While the legal drinking age in the United States is 21, studies consistently show that most young people begin drinking alcohol before their 21st birthday and that underage drinking can lead to dangerous behaviors such as binge drinking and drinking and driving. In an effort to combat underage drinking and driving, the federal government passed a law requiring each state, under the threat of losing federal highway money, to suspend the license of any minor driving with a blood alcohol content (BAC) of .02% or higher.
To comply with this federal law, states have passed “Zero Tolerance Laws” that make it illegal for a minor to operate a car after drinking even a very small amount of alcohol, even when there is no evidence that the minor’s ability to drive was impaired. In addition to losing their licenses, minors who violate their state’s Zero Tolerance Law may also suffer other consequences.
Operating a vehicle
States define driving or operating a vehicle in different ways. In some states, operating a vehicle is broadly defined to include being in control of the car, even if it is not moving. For example, sitting in the driver’s seat with the keys in the ignition may be considered operating a vehicle.
Blood alcohol content
Depending on the state, the BAC limit for minors may be .00%, .01%, or .02%. In states with a .00% limit, it is a crime for a minor to drive after drinking any amount of alcohol. Even in states with slightly higher BAC limits, a minor who has one drink or even one-half of a drink could be convicted of a DUI.
Under each state’s Zero Tolerance Law, minors who drive with BAC over the legal limit will lose their licenses and may also face other penalties.
Minors can lose their licenses if they:
- have a BAC over state’s Zero Tolerance limit, or
- refuse to take a BAC test (such as a blood test or a Breathalyzer).
Often, the police officer that makes the traffic stop or responds to the accident can take and suspend the minor’s driver’s license then and there. While the length of the suspension can vary based on the state, the minor’s age, and the minor’s BAC, suspensions of one to two years are not uncommon.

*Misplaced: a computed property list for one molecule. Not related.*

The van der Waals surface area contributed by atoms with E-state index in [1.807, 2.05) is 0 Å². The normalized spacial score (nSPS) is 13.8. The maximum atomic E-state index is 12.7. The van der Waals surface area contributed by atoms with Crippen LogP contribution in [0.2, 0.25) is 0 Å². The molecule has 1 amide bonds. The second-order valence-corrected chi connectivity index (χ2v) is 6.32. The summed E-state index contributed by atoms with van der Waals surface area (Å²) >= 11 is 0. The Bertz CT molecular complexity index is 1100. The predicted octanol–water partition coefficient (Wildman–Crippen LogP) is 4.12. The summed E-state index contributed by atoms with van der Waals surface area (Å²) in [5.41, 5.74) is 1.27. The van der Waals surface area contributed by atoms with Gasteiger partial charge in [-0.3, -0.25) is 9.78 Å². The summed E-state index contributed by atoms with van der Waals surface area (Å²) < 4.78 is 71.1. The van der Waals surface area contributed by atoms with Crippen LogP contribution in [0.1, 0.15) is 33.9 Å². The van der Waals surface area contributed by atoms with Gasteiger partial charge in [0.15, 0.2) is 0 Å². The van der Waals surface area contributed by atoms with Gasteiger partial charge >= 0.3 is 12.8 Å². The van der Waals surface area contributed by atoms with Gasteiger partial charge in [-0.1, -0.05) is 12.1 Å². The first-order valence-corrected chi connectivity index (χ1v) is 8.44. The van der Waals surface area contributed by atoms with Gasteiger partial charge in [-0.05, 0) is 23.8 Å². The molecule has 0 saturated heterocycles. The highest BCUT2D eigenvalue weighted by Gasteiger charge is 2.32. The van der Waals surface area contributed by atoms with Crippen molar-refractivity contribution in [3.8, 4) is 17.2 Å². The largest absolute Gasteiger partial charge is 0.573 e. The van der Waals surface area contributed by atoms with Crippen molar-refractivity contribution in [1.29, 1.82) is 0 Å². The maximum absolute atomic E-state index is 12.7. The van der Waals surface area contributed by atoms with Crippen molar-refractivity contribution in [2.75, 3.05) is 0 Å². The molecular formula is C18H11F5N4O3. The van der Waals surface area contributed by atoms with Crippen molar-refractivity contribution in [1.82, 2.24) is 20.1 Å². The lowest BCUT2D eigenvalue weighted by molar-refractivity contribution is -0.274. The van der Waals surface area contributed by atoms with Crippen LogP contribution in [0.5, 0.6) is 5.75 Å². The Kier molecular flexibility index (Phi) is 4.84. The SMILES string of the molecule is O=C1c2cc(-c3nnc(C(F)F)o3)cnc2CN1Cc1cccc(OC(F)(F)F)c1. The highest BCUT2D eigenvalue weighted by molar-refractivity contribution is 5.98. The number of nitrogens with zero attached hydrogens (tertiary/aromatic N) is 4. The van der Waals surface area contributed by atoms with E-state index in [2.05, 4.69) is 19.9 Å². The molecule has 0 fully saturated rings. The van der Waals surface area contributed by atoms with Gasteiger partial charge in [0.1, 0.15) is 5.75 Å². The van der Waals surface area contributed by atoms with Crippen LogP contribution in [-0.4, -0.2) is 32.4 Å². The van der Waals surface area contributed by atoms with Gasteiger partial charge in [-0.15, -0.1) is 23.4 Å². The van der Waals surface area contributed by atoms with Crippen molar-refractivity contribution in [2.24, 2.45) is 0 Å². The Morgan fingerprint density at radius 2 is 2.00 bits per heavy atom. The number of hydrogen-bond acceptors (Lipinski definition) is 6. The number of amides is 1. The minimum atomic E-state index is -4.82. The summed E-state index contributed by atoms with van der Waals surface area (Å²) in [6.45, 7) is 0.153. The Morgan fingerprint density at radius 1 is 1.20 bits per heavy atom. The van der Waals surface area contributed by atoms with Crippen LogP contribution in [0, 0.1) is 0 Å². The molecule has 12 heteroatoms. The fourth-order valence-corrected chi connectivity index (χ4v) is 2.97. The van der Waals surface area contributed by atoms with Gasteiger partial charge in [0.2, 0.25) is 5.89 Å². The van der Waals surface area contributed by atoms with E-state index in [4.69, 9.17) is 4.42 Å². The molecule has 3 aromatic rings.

Additional punishments for underage DUI convictions vary depending on the facts of the offense and the state’s laws. A DUI that results in an accident that causes injury or death will be dealt with much more harshly than a DUI that results in a mere traffic law violation.
Possible consequences include:
- jail time or time in a juvenile facility
- participation in an alcohol treatment program
- restitution (repayment) for any damages caused to property or medical expenses
- driving safety classes
- installation of an ignition lock that only permits the driver to start their car after blowing into a Breathalyzer
- community service, and
Punishment for multiple DUIs
While first-time offenders face stiff penalties, many states have imposed harsher punishments for second (or subsequent) DUI convictions. Depending on the state, second DUIs may be treated as felonies, or may require mandatory jail time (or time in a juvenile facility) in addition to the other penalties listed above. In many states, a conviction or license suspension for an underage DUI can qualify as a first offense if the defendant is later convicted of DUI as a minor or as an adult.
Don’t let a DUI ruin your record. Contact our office to obtain legal representation for your case. Skip Potter has been practicing defense law for over 30 years. Let him, help you. Contact the office now to schedule a confidential consultation.